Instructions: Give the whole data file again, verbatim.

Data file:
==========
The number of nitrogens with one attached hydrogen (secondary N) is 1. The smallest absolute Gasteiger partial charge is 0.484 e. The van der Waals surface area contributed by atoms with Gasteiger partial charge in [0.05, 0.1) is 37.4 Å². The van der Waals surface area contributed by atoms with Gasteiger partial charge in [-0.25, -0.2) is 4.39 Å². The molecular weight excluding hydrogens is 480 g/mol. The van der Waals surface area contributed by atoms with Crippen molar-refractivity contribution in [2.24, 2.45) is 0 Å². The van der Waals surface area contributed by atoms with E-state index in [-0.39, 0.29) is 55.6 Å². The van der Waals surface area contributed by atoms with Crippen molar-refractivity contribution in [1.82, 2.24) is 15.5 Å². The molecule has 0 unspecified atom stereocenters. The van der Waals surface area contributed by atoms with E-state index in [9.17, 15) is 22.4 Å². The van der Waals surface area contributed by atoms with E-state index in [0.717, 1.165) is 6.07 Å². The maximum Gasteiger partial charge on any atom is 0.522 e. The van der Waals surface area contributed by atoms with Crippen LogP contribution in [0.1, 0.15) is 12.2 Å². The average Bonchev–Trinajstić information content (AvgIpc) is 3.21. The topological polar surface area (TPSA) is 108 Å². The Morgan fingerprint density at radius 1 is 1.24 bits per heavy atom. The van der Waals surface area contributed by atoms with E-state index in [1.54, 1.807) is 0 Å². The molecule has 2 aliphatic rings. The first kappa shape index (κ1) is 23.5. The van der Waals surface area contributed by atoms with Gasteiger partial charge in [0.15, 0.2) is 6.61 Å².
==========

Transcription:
The number of nitrogens with one attached hydrogen (secondary N) is 1. The smallest absolute Gasteiger partial charge is 0.484 e. The van der Waals surface area contributed by atoms with Gasteiger partial charge in [0.05, 0.1) is 37.4 Å². The van der Waals surface area contributed by atoms with Gasteiger partial charge in [-0.25, -0.2) is 4.39 Å². The molecular weight excluding hydrogens is 480 g/mol. The van der Waals surface area contributed by atoms with Crippen molar-refractivity contribution in [2.24, 2.45) is 0 Å². The van der Waals surface area contributed by atoms with E-state index in [-0.39, 0.29) is 55.6 Å². The van der Waals surface area contributed by atoms with Crippen molar-refractivity contribution in [1.82, 2.24) is 15.5 Å². The molecule has 0 unspecified atom stereocenters. The van der Waals surface area contributed by atoms with E-state index in [9.17, 15) is 22.4 Å². The van der Waals surface area contributed by atoms with E-state index in [0.717, 1.165) is 6.07 Å². The maximum Gasteiger partial charge on any atom is 0.522 e. The van der Waals surface area contributed by atoms with Crippen LogP contribution in [0.1, 0.15) is 12.2 Å². The average Bonchev–Trinajstić information content (AvgIpc) is 3.21. The topological polar surface area (TPSA) is 108 Å². The Morgan fingerprint density at radius 1 is 1.24 bits per heavy atom. The van der Waals surface area contributed by atoms with E-state index in [1.54, 1.807) is 0 Å². The molecule has 2 aliphatic rings. The first kappa shape index (κ1) is 23.5. The van der Waals surface area contributed by atoms with Gasteiger partial charge in [0.15, 0.2) is 6.61 Å².